Thursday, 19 December 2013

An Homage to the Turkey (unedited) - South Shropshire Journal 13/12/13

Before I kick things off, I’d like to remind you that today is Friday 13th. So, just mind how you go. Okay? Good.

Right, health and safety out of the way I’m going to talk turkey, because it’s Christmas really soon and I write about food. It’s not original by any stretch, but obligatory. However, unlike a lot of people who write about food, I’m not going to give the turkey a hard time. If anything at this time of year they need a bit of sympathy because whilst the rest of us are having super jolly fun, maxing out our credit cards and snogging the intern from accounts at the works Christmas bash (really, you’ll both regret it tomorrow – don’t say I didn’t warn you), the poor old gobbler is not having such a great fist of it.

Not only do turkeys have to endure getting murdered in their hundreds of thousands right about now, they have the indignity of getting pilloried in the press for being dull, tasteless and flaccid too. Not fair. Not my turkey. So I’m going to put my tiny head and wrinkly warty old neck above the parapet and put it out there that I rather like turkey.

Once dead, it has many redeeming features not least its sheer size. What a splendid thing to sally forth to the table on the greatest feasting day of all. A roasted turkey just screams generosity and celebration. If you get a good one, cook it properly, then so much the better. Style and substance.

As I said last week, I’m in no position to tell you how to cook the damned thing, but I can certainly extol the sense in buying a good one. There are some jolly gobbly good turkey producers round here. Judy Goodman and her family over at Great Witley produce the best I’ve tasted (geese too, and the finest asparagus you can eat). Judy is also one of the most passionate, yet modest and grounded food producers I know. She’s a delight, and so are her birds. The Goodmans’ turkeys grow slowly, have plenty of room to move about, and are fed a good diet. They’ll cost you a few quid and rightly so, but all properly produced food should hurt your pocket a bit. But I’ve told you that before.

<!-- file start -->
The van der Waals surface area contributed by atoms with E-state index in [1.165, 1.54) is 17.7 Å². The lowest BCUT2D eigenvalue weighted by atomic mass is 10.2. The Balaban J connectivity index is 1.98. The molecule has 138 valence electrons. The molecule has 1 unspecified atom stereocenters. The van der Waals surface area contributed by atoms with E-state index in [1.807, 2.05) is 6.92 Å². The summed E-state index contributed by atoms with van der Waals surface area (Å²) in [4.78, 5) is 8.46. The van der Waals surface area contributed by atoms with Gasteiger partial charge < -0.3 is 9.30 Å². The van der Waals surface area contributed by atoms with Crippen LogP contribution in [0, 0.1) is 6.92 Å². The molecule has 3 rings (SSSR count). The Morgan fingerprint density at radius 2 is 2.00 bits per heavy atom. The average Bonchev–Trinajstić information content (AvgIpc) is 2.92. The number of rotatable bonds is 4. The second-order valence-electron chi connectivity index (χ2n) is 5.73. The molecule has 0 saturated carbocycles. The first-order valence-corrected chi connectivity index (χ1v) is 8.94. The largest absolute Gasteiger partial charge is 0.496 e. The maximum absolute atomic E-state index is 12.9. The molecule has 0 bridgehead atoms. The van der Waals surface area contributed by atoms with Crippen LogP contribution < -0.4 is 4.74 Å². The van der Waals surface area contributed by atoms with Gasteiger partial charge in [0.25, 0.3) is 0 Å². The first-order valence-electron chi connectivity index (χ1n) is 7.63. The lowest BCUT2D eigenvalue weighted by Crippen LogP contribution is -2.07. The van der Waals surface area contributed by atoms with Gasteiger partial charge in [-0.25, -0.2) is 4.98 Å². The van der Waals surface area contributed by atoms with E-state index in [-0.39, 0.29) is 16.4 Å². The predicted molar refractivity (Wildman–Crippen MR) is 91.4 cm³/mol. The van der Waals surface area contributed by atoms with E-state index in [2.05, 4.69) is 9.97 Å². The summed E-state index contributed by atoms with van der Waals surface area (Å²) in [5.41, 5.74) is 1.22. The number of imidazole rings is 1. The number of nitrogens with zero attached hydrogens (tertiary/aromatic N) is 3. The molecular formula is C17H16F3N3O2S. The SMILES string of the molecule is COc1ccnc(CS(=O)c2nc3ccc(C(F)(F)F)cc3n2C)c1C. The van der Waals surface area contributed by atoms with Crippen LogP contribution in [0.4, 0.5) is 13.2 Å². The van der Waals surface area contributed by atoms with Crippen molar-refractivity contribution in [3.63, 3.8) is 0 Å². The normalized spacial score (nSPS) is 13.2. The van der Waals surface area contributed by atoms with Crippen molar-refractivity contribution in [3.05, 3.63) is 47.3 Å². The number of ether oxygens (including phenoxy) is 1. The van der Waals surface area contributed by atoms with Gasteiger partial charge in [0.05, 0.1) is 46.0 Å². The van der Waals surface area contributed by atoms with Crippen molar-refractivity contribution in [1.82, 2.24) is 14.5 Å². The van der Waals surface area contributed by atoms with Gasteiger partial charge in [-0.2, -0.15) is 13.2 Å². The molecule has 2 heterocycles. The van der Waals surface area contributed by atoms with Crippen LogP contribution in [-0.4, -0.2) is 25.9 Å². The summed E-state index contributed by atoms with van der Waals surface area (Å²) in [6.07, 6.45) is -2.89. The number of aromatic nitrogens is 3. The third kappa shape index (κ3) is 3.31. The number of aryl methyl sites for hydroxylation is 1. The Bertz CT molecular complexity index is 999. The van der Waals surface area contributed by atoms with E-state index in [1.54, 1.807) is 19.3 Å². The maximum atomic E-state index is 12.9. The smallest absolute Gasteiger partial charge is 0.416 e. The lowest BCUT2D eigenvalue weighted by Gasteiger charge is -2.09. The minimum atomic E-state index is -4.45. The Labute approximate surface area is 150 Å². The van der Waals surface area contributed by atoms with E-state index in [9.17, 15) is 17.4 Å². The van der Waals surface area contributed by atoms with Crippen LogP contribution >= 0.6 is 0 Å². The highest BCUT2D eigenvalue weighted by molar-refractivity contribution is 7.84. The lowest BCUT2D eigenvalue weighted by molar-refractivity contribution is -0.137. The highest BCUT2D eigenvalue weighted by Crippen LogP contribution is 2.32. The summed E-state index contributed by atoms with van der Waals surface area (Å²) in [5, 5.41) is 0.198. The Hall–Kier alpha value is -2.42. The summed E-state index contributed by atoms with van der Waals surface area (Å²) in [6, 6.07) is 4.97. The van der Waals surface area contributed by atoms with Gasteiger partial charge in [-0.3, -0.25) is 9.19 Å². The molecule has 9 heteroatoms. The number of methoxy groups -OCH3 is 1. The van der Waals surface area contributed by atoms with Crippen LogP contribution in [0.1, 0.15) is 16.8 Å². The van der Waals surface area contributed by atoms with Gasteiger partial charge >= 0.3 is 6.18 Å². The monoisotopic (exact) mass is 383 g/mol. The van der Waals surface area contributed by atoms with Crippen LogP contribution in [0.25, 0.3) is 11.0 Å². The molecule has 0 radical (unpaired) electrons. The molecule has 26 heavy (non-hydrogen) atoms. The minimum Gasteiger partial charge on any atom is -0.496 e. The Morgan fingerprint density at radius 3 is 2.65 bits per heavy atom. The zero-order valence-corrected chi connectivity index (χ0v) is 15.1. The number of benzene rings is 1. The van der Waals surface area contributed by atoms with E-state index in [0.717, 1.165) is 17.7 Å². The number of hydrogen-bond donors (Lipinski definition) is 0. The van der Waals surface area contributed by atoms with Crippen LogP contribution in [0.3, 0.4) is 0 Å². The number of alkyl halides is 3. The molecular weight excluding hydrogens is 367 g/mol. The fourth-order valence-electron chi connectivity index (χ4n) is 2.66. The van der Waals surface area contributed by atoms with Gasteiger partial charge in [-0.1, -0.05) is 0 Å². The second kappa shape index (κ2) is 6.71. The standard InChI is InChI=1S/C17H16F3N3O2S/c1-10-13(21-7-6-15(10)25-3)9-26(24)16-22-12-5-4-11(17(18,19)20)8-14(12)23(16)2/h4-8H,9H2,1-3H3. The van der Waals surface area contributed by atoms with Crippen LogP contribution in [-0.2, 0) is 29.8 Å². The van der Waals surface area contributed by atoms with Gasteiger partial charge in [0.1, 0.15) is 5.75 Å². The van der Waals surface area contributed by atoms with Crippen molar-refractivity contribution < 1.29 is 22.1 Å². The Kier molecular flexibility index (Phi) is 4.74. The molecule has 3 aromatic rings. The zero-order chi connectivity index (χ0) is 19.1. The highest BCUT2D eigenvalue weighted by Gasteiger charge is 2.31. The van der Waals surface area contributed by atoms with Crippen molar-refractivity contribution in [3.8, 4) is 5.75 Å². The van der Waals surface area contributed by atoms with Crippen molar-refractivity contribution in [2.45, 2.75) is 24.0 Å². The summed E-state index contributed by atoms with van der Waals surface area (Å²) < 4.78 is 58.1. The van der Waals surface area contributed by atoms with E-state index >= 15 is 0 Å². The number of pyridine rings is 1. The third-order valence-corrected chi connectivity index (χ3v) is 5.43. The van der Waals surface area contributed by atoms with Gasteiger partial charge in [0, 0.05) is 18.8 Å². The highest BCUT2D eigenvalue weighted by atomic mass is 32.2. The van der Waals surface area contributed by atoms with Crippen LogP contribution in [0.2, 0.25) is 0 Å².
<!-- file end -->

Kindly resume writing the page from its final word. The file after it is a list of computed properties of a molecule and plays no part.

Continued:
The sprout on the other hand, can do one. It’s fashionable to pretend that the sprout is an enjoyable part of the festive season. You can dress it up however you like, but the Brussels sprout will always taste like condensed flatulence. I’ll go without the sprout, and no doubt you’ll go with. A sense of stoic yuletide duty. Well done you. I’ll push them to one side and gobble up the turkey. 

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